In rare circumstances where there is a small force acting on a large scale over a long period of time, a pile of dirt can move as a whole, just as a rock does when subject to forces on more ordinary scales. Nor is it true that a pile of dirt has no properties qua pile of dirt: the critical angle of repose of dry sediments (37 degrees) is a property of all piles of dirt, qua piles. So there is no reason to think that a rock is metaphysically more significant than a pile of dirt.

Naively, we have a clear idea of what an edge is: an edge is a sharp division between one thing and another. The edge bounding the desk has air on one side and wood on the other. There are more complex cases, however: the edge of a human body is less simple to define, as there are orifices that give access to the interior without a encountering a sharp material boundary. In these cases the openings are either small (pores, ears, etc.) or constrictable such that passage is difficult, which still provides an effective material boundary in ordinary cases.

Many of the portions of the world upon which we choose to focus are separable because they are made of a different material than the stuff around them. In such cases as these, when we investigate at levels beneath our originally-given human context of observation, we find we can draw finer distinctions, and that we can separate the material into different categories. We then draw our edge where we detect a difference in kind of molecule: on one side are atoms or molecules of one type, and on the other are atoms or molecules of another type, without any first-order chemical bonds between them.

Many of the edges we draw are based on this kind of lower-level discontinuity. But it would be wrong to conclude from this that every legitimate edge must be drawn on the basis of this kind of distinction. In general, any discontinuity or sudden change in the value along a given dimension can be the basis for drawing an edge.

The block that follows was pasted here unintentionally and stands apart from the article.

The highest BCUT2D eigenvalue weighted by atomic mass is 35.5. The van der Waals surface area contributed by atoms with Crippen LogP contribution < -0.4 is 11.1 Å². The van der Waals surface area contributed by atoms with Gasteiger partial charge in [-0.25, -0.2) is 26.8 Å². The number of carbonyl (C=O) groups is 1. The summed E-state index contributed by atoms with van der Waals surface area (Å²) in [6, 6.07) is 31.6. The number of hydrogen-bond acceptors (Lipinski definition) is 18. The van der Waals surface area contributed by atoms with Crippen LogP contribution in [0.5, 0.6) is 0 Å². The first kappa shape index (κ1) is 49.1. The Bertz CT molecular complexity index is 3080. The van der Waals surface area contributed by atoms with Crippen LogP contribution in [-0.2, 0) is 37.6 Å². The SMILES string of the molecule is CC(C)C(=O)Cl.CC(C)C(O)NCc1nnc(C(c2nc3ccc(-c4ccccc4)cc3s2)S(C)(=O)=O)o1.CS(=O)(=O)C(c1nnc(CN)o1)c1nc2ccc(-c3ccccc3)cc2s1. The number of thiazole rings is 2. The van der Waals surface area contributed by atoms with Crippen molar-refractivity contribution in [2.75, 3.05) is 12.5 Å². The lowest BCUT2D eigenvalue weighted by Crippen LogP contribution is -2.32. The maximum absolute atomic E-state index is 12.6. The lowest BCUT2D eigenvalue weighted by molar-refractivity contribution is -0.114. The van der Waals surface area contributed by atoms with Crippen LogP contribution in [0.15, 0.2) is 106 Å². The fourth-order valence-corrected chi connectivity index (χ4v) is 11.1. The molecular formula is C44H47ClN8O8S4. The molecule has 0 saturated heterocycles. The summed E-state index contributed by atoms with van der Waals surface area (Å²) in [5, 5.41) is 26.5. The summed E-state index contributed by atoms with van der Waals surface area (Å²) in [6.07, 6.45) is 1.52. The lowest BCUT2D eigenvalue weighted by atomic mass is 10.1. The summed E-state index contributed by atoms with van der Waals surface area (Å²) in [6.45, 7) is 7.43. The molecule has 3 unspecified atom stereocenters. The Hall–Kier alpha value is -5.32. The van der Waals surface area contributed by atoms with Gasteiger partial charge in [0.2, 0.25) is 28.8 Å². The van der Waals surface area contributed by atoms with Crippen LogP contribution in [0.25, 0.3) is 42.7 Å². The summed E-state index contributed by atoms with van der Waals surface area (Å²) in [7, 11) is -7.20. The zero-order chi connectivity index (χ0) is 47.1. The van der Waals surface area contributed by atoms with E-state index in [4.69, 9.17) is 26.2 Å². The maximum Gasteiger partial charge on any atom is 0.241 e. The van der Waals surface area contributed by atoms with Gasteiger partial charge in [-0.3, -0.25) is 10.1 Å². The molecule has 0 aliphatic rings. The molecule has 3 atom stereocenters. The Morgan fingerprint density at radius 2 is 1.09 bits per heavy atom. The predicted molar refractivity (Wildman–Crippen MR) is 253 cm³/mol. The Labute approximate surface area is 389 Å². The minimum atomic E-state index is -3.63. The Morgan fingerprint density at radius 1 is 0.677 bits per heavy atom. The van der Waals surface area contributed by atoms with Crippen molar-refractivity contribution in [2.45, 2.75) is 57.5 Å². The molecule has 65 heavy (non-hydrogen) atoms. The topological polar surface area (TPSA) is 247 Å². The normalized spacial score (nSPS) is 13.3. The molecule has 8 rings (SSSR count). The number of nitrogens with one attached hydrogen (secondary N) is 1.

For instance, scuba divers routinely encounter the thermocline, a layer of water where the temperature gradient is greater than that of the warmer layer above and colder layer below. The material properties of the water may be virtually identical across the thermocline, which can be quite sharp (it can be as little as 10 cm thick, so you can drift above it and stick your hand into the cold water below.) The sudden, large decrease in temperature over a very small increase in depth is the basis for drawing the edges of the thermocline. "Small" in this context means ‘small relative to the scale on which a subject is interested in observing.’

A human body is materially discontinuous with the air around it. The thermocline is discontinuous with the water around it. A musical note is audibly discontinuous with the silence or other sounds that come before or after it. How sharp such a discontinuity has to be to count as an edge depends on the purposes of the observer. For example, a large amount of effort in digital signal processing is aimed at producing suitable definitions of "discontinuous" according to which edges of interest will then be drawn, on the basis of the signals they produce in various detection apparatus while ignoring all other sudden variations.